Next question: Should the walkways be replaced with bluestone or with the original poured concrete? “We had some serious discussions over whether bluestone was worth the added expense,” Freeman says. “One committee member said shareholders will be disappointed that we’ve gone to all this trouble and haven’t upgraded from concrete. The committee decided that the bluestone was worth it. It’s easily sourced on the East Coast, and it’s less expensive than granite.” The committee also decided to level the section of each walkway between the two step-downs in order to minimize the risk of slips and falls, then add two steps to each step-down. The original granite steps were salvaged when possible, replaced when not.
The final challenge was the handrails that would run along the planter boxes. Instead of going cheap, the committee decided on stainless steel for several reasons. Like precast concrete, it’s handsome, durable and low-maintenance. And, in the committee’s opinion, worth the extra expense.
“Every choice we made,” Martinsen says, “we tried to get the best value.”
Money Well Spent
After reaching unanimous agreement, the Building Committee presented its final design to the shareholders at an annual meeting. “That’s when you get some comments out of left field,” says Freeman, who serves on the board of his Upper West Side co-op. “There were people who wanted to know why on earth we were spending so much money. Some people are terrified of maintenance increases, but they don’t realize that most maintenance increases pay for property taxes, not capital projects.”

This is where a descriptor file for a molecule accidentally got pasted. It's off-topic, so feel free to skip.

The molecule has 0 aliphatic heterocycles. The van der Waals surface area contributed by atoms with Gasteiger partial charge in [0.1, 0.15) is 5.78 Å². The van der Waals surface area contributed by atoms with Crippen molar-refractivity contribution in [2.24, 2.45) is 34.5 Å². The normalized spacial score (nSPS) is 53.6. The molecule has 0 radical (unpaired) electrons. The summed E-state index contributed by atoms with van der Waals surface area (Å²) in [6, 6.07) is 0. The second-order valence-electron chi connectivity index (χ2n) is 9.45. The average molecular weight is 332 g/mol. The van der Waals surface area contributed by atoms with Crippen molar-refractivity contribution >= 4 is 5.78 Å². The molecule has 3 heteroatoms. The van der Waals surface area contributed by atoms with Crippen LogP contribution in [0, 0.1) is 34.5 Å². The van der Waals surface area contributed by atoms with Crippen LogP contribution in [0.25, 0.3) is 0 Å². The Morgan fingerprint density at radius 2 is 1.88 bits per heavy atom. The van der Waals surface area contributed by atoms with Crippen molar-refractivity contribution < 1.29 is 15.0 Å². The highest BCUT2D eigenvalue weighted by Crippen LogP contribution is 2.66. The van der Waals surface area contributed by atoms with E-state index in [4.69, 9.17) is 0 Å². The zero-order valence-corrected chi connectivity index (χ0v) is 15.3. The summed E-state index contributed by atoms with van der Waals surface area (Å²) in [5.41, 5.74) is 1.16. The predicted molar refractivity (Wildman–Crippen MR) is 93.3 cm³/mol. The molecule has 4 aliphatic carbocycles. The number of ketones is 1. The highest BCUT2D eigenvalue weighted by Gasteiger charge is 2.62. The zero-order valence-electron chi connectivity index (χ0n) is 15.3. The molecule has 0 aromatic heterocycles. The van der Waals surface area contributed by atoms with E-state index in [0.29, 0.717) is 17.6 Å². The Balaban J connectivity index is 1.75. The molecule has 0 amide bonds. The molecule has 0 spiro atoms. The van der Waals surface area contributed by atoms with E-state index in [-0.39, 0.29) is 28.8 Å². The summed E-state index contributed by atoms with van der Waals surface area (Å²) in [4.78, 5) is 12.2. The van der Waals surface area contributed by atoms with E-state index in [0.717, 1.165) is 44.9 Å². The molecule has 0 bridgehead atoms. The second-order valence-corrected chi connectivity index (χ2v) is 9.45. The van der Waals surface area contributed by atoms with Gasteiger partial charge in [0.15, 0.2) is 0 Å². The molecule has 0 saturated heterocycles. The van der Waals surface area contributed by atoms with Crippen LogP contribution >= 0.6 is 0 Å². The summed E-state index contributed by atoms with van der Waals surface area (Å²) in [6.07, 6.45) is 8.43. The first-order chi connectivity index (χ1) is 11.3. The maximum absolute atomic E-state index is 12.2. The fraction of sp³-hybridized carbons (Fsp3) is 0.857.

Once the design was approved and work began in 2018, the project was kept under strict supervision. “As the board president and an engineer, I was very involved,” Martinsen says. “Instead of hiring an outside project manager, we relied on the contractor, our property manager, the Building Committee and our super, who was there every day.”
The project took about 18 months, longer than expected thanks to the surprise discovery that there were undulations in the bedrock the buildings sit on, which complicated the laying of the foundations of the walkways. Though a bit behind schedule, the project came in on budget.
It turned out to be aesthetically pleasing to most of the shareholders – and, thanks to value engineering, worth the expense. “The reaction has been very positive,” Freeman says. “Now that it’s done, everyone loves it. And that’s what counts.”